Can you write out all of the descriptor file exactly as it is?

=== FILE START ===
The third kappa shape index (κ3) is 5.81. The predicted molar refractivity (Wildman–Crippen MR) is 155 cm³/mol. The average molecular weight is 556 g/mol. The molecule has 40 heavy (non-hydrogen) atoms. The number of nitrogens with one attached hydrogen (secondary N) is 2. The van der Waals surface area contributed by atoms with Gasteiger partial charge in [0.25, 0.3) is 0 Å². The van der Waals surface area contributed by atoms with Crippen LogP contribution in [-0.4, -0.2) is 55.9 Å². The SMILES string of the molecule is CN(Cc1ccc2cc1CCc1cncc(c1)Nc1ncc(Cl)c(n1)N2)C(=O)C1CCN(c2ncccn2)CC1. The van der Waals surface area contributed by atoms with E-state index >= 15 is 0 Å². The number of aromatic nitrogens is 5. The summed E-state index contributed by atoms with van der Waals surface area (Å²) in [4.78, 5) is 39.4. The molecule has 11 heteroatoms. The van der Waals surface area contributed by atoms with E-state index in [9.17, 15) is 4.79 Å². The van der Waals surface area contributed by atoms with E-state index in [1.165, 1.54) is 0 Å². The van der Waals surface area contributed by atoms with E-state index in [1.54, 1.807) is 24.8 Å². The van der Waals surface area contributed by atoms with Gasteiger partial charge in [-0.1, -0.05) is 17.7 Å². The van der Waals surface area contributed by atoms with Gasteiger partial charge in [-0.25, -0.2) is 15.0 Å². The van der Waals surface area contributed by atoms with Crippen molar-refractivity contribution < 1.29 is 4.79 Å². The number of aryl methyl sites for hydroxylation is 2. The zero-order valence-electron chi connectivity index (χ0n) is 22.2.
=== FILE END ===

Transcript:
The third kappa shape index (κ3) is 5.81. The predicted molar refractivity (Wildman–Crippen MR) is 155 cm³/mol. The average molecular weight is 556 g/mol. The molecule has 40 heavy (non-hydrogen) atoms. The number of nitrogens with one attached hydrogen (secondary N) is 2. The van der Waals surface area contributed by atoms with Gasteiger partial charge in [0.25, 0.3) is 0 Å². The van der Waals surface area contributed by atoms with Crippen LogP contribution in [-0.4, -0.2) is 55.9 Å². The SMILES string of the molecule is CN(Cc1ccc2cc1CCc1cncc(c1)Nc1ncc(Cl)c(n1)N2)C(=O)C1CCN(c2ncccn2)CC1. The van der Waals surface area contributed by atoms with E-state index >= 15 is 0 Å². The number of aromatic nitrogens is 5. The summed E-state index contributed by atoms with van der Waals surface area (Å²) in [4.78, 5) is 39.4. The molecule has 11 heteroatoms. The van der Waals surface area contributed by atoms with E-state index in [9.17, 15) is 4.79 Å². The van der Waals surface area contributed by atoms with E-state index in [1.165, 1.54) is 0 Å². The van der Waals surface area contributed by atoms with E-state index in [1.54, 1.807) is 24.8 Å². The van der Waals surface area contributed by atoms with Gasteiger partial charge in [-0.1, -0.05) is 17.7 Å². The van der Waals surface area contributed by atoms with Gasteiger partial charge in [-0.25, -0.2) is 15.0 Å². The van der Waals surface area contributed by atoms with Crippen molar-refractivity contribution < 1.29 is 4.79 Å². The number of aryl methyl sites for hydroxylation is 2. The zero-order valence-electron chi connectivity index (χ0n) is 22.2.